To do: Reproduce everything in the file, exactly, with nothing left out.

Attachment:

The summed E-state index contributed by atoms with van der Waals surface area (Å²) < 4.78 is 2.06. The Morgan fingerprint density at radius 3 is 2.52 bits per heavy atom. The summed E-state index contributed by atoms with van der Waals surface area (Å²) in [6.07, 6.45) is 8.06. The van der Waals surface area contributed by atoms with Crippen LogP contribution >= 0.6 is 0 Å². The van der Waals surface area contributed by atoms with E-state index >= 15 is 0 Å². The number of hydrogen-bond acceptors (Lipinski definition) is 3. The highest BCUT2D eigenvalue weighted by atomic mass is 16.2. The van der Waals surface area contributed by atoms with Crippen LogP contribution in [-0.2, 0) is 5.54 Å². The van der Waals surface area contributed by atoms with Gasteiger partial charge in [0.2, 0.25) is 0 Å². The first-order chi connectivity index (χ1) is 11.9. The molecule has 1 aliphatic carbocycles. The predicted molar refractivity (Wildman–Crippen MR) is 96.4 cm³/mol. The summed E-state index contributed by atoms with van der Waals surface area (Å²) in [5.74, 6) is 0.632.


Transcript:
The summed E-state index contributed by atoms with van der Waals surface area (Å²) < 4.78 is 2.06. The Morgan fingerprint density at radius 3 is 2.52 bits per heavy atom. The summed E-state index contributed by atoms with van der Waals surface area (Å²) in [6.07, 6.45) is 8.06. The van der Waals surface area contributed by atoms with Crippen LogP contribution >= 0.6 is 0 Å². The van der Waals surface area contributed by atoms with E-state index >= 15 is 0 Å². The number of hydrogen-bond acceptors (Lipinski definition) is 3. The highest BCUT2D eigenvalue weighted by atomic mass is 16.2. The van der Waals surface area contributed by atoms with Crippen LogP contribution in [-0.2, 0) is 5.54 Å². The van der Waals surface area contributed by atoms with Gasteiger partial charge in [0.2, 0.25) is 0 Å². The first-order chi connectivity index (χ1) is 11.9. The molecule has 1 aliphatic carbocycles. The predicted molar refractivity (Wildman–Crippen MR) is 96.4 cm³/mol. The summed E-state index contributed by atoms with van der Waals surface area (Å²) in [5.74, 6) is 0.632.